The efficacy and cost of implementing an intermediate level of newborn intensive care (INIC) was retrospectively evaluated over a four-year period in Calcutta to see if survival could be improved at low cost using indigenous human and material resources. The patient population (94.7% ≤2500 g) included all infants admitted to the facilities operated by the International Mission of Hope (India) Society. Survival was compared within 250-g increments in 1980 and 1981, when infants with major medical problems were hospitalized in outside facilities (mortality, 100%) and 1982 and 1983, when INIC was provided completely within the facility. Overall survival increased from 37.9% (n = 504) in 1980 and 1981 to 70.5% (n=581) in 1982 and 1983. Infants weighing 1251 to 2000 g benefited greatly (34.4% [n = 279], 74.8% [n = 322]) from INIC. Survival of infants weighing 1250 g or less, although improved, remained low (5.6% [n=89] to 23.1% [n = 108]). The average daily cost for the entire period of hospitalization was $7.75. These data indicate that survival in infants of low birth weight can be improved with INIC at modest cost using resources already available within the community. However, the application of this type of program must still be considered in relation to strategies designed to reduce the number of infants of low birth weight as well as to the long-term goals and available financial resources in nonindustrialized countries.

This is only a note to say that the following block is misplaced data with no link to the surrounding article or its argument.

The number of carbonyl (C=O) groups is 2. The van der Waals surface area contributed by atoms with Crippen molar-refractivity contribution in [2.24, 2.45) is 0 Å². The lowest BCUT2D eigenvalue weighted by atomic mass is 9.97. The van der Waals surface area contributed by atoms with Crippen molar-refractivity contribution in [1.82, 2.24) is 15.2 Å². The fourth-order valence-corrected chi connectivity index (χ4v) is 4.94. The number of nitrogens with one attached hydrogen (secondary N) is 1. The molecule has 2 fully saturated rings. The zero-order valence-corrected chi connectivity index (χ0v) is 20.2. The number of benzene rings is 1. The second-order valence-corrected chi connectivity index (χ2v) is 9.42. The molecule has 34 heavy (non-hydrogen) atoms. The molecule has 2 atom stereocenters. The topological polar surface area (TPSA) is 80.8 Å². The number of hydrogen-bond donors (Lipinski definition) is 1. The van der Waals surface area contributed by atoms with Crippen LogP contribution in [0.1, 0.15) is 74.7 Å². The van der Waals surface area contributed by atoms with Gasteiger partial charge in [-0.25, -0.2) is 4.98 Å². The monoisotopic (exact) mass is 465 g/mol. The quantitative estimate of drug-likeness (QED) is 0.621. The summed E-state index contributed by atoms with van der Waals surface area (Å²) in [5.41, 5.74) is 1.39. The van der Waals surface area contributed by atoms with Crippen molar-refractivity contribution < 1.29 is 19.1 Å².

|Original language||English (US)|
|Number of pages||4|
|Journal||American Journal of Diseases of Children|
|State||Published - Sep 1986|